This history has been beautifully documented in the extensive interactive exhibit, "Fine Watchmaking - A Tribute to Women", an exhibition from the 2007 SIHH. Examples from the show below and the complete online catalogue here-->LINK
Made for Countess Koscowicz of Hungary
Movement signed Capt & Freundler à Genève, 1813.
Musée d’Horlogerie du Locle, Switzerland
Van Cleef & Arpels
Marquise watch. Early 1950s. Baume & Mercier collection
"The wristwatch conquers new fans
With the sleeveless dresses of the Directoire and Empire styles, the bracelet became a blank canvas on which jewelers could express their creativity. Some were inspired to incorporate a timepiece, proving that women, not men, were the first to wear their watch on their wrist. However, not everyone welcomed this innovation. Certain of its detractors even claimed that such small and doubtless fragile mechanisms would inevitably be damaged by the movements of the wrist.
This by no means discouraged Omega, which proposed wristwatches for men and women as of 1905. The watch was seen from a new angle, as a fashion accessory. Women were encouraged to own several and adapt them to their outfit and activities. When, in 1914, the women’s magazine Femina ran a poll of its readers, 3,437 of the 4,350 respondents said they preferred the wristwatch. After the First World War, both men and women adopted the wristwatch for its modern, sporting or avant-garde image. All eyes focused on Rolex when in 1927 Mercedes Gleitze swam the Channel with a waterproof Oyster strapped to her wrist. After the Second World War, society discovered mass consumption and an emphasis on well-being as never before. Life was once again a social whirl and luxury reinstated. Piaget was one of the first to create watches in a jewelery spirit, followed by Jaeger-LeCoultre and Chopard."For the rest of this article-->Link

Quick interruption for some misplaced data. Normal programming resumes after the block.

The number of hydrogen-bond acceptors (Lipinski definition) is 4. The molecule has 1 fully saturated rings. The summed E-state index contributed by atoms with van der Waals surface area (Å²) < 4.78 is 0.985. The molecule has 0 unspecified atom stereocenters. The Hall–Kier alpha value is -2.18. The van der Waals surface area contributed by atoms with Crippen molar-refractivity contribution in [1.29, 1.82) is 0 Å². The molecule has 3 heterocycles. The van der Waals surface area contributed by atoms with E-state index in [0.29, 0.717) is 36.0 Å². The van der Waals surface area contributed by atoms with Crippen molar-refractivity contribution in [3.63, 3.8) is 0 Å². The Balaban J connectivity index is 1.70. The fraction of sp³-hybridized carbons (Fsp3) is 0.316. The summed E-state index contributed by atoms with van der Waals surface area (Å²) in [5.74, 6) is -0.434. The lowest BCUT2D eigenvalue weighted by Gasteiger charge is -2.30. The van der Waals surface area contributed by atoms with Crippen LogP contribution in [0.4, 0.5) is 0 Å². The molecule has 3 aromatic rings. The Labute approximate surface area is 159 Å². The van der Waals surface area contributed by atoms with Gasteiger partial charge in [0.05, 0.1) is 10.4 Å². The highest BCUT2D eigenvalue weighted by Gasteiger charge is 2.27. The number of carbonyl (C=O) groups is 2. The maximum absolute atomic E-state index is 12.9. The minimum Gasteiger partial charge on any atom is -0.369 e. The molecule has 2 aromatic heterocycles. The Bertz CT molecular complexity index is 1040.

& Origins of the Wristwatch before 1900
Related Posts on The Watchismo Times;
All Ladies Wristwatch Features-->Link
Find more ladies watches here
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